Corporate law developments

By Vijay Cugati
Competition law Consumer law Corporate Governance Foreign Investment Review Board (FIRB) Mergers & Acquisitions

In brief

Welcome to our monthly snapshot of regulatory updates and other developments in corporate law. We know you are busy, so our focus is on capturing key issues.

We'd love to hear from you. Please do let us know if you need more detail about an issue, or if there is something in particular you'd like to hear about, and feel free to call any of your Allens contacts.


What you need to know

  • ASIC and the Federal Government Department of Jobs and Small Business (DJSB) have signed a Memorandum of Understanding, which sets out a framework for the exchange of information, and for general cooperation and assistance, between ASIC and DJSB in the performance of their respective regulatory functions. The increased focus on cooperation and sharing of information between ASIC and DJSB comes against a background of recent controversies around underpayment of wages and unpaid employee entitlements in company insolvencies.
  • ASIC released updated guidance for Australian financial services licensees that hold client money for trading in over-the-counter derivatives, in connection with the commencement of ASIC's Client Money Reporting Rules and other client money reforms on 4 April 2018. The updated guidance includes an update to Regulatory Guide 212 – Client money relating to dealing in OTC derivatives. The changes include new restrictions on when AFS licensees may use 'derivative retail client money', and impose new record-keeping, reconciliation and reporting requirements on AFS licensees. AFS licensees should ensure that their client-money-handling procedures are compliant with the new regime.
  • The ACCC has delegated Australian Consumer Law powers to take action for misleading and deceptive conduct in initial coin offerings to ASIC. Information Sheet 225 – Initial coin offerings and crypto-currency has been updated. These expanded powers are the latest example of ASIC's heightened interest in, and scrutiny of, coin and crypto-currency businesses.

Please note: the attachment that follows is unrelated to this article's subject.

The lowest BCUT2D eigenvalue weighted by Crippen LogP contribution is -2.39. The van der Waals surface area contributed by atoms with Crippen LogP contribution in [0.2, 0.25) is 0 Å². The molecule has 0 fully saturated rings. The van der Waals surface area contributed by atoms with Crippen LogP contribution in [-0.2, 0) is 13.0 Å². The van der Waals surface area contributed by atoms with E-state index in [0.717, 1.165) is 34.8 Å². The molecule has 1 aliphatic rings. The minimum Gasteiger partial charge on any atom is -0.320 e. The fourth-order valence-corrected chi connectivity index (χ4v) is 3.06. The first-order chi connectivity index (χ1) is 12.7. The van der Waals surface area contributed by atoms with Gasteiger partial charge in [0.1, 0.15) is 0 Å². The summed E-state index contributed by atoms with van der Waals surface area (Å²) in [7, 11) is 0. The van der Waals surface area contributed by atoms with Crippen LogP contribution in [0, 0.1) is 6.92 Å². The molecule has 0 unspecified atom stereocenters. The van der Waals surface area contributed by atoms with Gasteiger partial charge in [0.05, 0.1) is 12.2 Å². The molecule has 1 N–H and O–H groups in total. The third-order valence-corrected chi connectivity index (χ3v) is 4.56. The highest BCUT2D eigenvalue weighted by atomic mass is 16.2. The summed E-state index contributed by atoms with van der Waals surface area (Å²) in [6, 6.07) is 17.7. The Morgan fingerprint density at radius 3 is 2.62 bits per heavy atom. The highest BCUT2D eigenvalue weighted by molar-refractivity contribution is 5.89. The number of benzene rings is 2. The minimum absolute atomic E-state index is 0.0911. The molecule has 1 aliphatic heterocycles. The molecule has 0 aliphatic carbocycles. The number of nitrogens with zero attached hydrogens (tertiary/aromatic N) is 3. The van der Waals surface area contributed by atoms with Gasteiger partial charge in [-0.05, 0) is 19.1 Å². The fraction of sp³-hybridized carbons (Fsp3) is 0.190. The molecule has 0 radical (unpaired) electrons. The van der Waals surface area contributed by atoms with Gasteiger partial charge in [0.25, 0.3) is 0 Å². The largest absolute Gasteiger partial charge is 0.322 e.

• ASIC continues to prepare for the commencement of the Australian Financial Complaints Authority, following the Government's decision to authorise Australian Financial Complaints Limited to operate the new financial dispute resolution scheme. All firms that are required to have a dispute resolution system must become members of AFCA by 21 September 2018, before the scheme starts accepting complaints in November 2018.
Updates to ASX Corporate Governance Principles and Recommendations

On 2 May, ASX released a consultation paper on proposed changes to the ASX Corporate Governance Principles. The changes reflect a heighted focus on culture and accountability, including revised recommendations in relation to codes of conduct, core values, whistleblowing and licence to operate.

Replacement of CHESS

ASX released its consultation paper 'CHESS Replacement: New Scope and Implementation Plan' following a two-year evaluation of the Clearing House Electronic Subregister System (CHESS). As set out in the paper, the 'once in a generation' opportunity to replace CHESS has culminated in plans to implement a replacement system based on blockchain-inspired distributed ledger technology. The new system is set to commence operation between late 2020 and early 2021. The paper invites feedback from stakeholders, with submissions closing on 22 June 2018.


The Security of Critical Infrastructure Act 2018 (Cth) received Royal Assent on 11 April 2018 and will commence on 11 July 2018. As noted in last month's Nucleus, the legislation will (among other things) assist the Federal Government's Critical Infrastructure Centre (established in January 2017) in its undertaking of national security risk assessments and its provision of national security advice to FIRB regarding proposals by foreign persons to acquire critical infrastructure assets. []

On 16 April 2018, the Federal Government announced a proposal to increase the general individual ownership cap applying to banks and insurers under the Financial Sector (Shareholdings) Act 1998 (Cth) from 15 per cent to 20 per cent, to bring it into line with the 20 per cent foreign ownership threshold under the Foreign Acquisitions and Takeovers Act 1975 (Cth). There is also a proposal to introduce a new streamlined approval path for owners of domestically incorporated companies applying to become a financial sector company. []


The ACCC cleared a number of mergers in April. It announced that it would not oppose:

  • Saputo's proposed acquisition of Murray Goulburn, after Saputo gave an undertaking to divest Murray Goulburn's processing plant in Koroit, Western Victoria. Before the undertaking, the ACCC had raised concerns that the proposed acquisition would substantially lessen competition in the market for the acquisition of raw milk in south-west Victoria and south-east South Australia;
  • the merger of Zodiac and Fluidra, global companies that supply residential swimming pool equipment in Australia. The ACCC considers that, post merger, the combined entity will still face competition from other global and local suppliers and specialist manufacturers, and that its competitors have the ability to expand;